Tales from the Music Store: The Cry of Narcissus

I owned a retail music store in the South Carolina Lowcountry for 17 years beginning in August of 1979. This endeavor started out in North Charleston where we stayed for a year and a half. We moved to Savannah Highway in Charleston. I was the proud proprietor of what the music industry refers to as a “combo” store. This type of establishment sells mostly to musicians—professional, amateur, aspiring, or otherwise.  I sold guitars, amplifiers, an occasional PA system or drum set, strings, instruction books, capos/musical spoons/picks/harmonicas/drum accessories…etc.4411521044_c09247ecf8_m copy

C. F.  Martin Guitars and Fender Musical Instrument Company gave me franchises and I sold a ton of their stuff way too cheap. It didn’t take me long to figure out that, given my limited finances, used instruments and equipment were far more profitable than the new stuff.

I made the shift to used gear after about six years in business and even started a used LP record niche in the store. The record collection expanded to around 40,000 titles and, in my final six years or so in retail, this cheap, easy-to-acquire inventory became my primary source of income.

Those of you who frequent used LP record stores usually notice right off the bat that the decor in most of them is a bit unusual…you know immediately that you are not in TARGET…no gleaming, polished aisles here. Usually the walls are adorned with strange posters, displays, and wall hangings. There may be a hint of incense in the air.

Record store employees tend to be really smart and witty (with a sarcastic edge). The dress code is usually pretty slack and allows for personal expression. The person who helps you find what you are looking for could be wearing jeans and a t-shirt. The clerk at the register may be some black dude in Rasta garb, a fat girl guy wearing a mu-mu or a fat guy wearing a mu-mu. These folks work in one of the few businesses where eccentricity is viewed as a sales asset. (“What really  matters is the music, dude, so get off my case!”)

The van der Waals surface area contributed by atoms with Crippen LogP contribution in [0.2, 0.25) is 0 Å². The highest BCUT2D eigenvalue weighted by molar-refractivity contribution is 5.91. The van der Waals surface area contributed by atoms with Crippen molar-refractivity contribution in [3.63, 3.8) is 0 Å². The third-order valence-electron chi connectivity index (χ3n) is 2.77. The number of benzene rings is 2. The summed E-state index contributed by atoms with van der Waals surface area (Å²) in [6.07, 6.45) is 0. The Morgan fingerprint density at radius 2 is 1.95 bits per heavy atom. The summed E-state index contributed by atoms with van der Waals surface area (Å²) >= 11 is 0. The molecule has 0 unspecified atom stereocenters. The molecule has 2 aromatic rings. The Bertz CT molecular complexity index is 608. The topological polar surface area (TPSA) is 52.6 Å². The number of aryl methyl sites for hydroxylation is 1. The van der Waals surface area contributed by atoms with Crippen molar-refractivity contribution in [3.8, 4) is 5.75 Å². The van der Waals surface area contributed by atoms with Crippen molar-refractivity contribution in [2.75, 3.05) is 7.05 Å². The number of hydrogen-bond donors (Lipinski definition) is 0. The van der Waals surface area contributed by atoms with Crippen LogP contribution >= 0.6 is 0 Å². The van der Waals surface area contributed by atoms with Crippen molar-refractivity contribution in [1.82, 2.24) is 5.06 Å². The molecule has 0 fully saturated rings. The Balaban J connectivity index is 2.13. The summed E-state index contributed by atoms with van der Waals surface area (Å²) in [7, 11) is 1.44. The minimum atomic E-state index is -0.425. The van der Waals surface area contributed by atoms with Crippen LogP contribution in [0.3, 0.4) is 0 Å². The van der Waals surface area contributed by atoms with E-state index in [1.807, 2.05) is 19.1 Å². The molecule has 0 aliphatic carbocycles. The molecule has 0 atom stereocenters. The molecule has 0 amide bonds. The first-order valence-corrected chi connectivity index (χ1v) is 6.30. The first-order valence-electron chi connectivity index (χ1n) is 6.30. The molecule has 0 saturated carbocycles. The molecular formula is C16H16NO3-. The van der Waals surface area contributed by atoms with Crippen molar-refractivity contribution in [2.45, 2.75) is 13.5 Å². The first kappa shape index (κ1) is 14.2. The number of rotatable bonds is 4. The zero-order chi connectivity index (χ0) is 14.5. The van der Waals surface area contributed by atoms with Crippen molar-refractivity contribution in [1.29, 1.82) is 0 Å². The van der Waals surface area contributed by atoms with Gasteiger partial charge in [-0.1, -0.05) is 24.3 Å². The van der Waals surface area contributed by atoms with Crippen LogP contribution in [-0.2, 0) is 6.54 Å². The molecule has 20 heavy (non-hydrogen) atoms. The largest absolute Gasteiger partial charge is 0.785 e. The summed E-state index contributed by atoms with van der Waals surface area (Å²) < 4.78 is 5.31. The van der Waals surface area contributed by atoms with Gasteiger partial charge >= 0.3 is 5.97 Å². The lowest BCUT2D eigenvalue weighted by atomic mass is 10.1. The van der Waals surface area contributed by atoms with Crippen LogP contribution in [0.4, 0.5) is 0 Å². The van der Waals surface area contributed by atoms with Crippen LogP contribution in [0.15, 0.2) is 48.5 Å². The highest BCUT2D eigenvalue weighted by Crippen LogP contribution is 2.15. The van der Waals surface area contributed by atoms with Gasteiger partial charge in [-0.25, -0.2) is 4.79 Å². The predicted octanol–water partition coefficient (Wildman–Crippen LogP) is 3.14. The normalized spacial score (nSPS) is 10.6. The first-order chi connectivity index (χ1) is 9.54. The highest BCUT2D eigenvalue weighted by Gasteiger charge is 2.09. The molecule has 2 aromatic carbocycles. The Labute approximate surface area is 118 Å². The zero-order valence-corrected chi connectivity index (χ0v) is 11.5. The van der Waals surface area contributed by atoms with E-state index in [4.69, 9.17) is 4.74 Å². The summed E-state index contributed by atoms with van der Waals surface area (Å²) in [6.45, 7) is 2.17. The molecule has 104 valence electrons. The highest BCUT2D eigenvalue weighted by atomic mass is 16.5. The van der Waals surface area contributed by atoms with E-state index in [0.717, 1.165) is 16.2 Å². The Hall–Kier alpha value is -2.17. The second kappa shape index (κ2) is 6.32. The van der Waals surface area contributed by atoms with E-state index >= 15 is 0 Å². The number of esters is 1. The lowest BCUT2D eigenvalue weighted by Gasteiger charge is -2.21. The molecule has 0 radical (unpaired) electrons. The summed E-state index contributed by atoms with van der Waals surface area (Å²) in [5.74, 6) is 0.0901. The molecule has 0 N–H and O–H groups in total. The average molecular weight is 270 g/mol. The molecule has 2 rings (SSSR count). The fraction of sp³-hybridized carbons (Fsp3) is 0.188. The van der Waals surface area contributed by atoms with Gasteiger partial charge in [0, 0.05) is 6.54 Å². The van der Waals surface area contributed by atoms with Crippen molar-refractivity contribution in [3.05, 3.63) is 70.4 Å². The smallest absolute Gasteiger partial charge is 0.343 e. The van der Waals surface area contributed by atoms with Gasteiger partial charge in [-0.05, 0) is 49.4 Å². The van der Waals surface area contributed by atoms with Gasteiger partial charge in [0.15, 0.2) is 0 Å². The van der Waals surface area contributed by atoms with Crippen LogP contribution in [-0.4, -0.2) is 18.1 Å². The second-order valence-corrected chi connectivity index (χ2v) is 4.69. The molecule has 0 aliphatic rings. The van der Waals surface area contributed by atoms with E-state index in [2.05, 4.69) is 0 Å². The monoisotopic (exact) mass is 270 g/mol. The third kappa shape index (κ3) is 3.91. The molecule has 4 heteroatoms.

I wish Wal-Mart would relax their dress code to let old guys wearing mu-mus become greeters. You could almost forget that Wal-Mart pays its lower-level employees in a monetary medium referred to as “chump change.” A large percentage of them qualify for public assistance (and are encouraged to seek such help by the management). If I could wear a mu-mu I would jump at the chance to greet incoming customers at Wal-Mart. It would be even better if they let me play the banjo as well. I wouldn’t ask for a raise if they would let me put out a tip jar.

You know where I’m going with this. By the time I was run off by my Worthless, Lying Lebanese Landlord, some feisty and quite stupid neighbors,*1 a Charleston County assistant prosecutor (who was pursuing a personal vendetta), my store walls were choking under the weight of weird black light posters, funny album covers, fake signed photos, and, of course, my prized Mr. Potato Head collection. I even had a five-foot-tall plastic robot that played eight-track tapes.

potato heads

 

I always had a part-time guy around to help watch the store in case I had to walk out to some geezer’s car to look at a record collection stuffed into the trunk or piled into the back seat. Most of the time I would take a quick look and tell him to donate his records to the Salvation Army. Occasionally, however, somebody would have a really nice collection of hard-to-find stuff and I would drag the heavy boxes into the store for a closer inspection.

As weird as my store was, many customers were even weirder. Oh, I’m not talking about the occasional shoplifter or the homeless guy coming in to get warm in the winter or to cool down in the summer. Never had any problems with street people. They just moseyed around nodding their heads and minding their own business.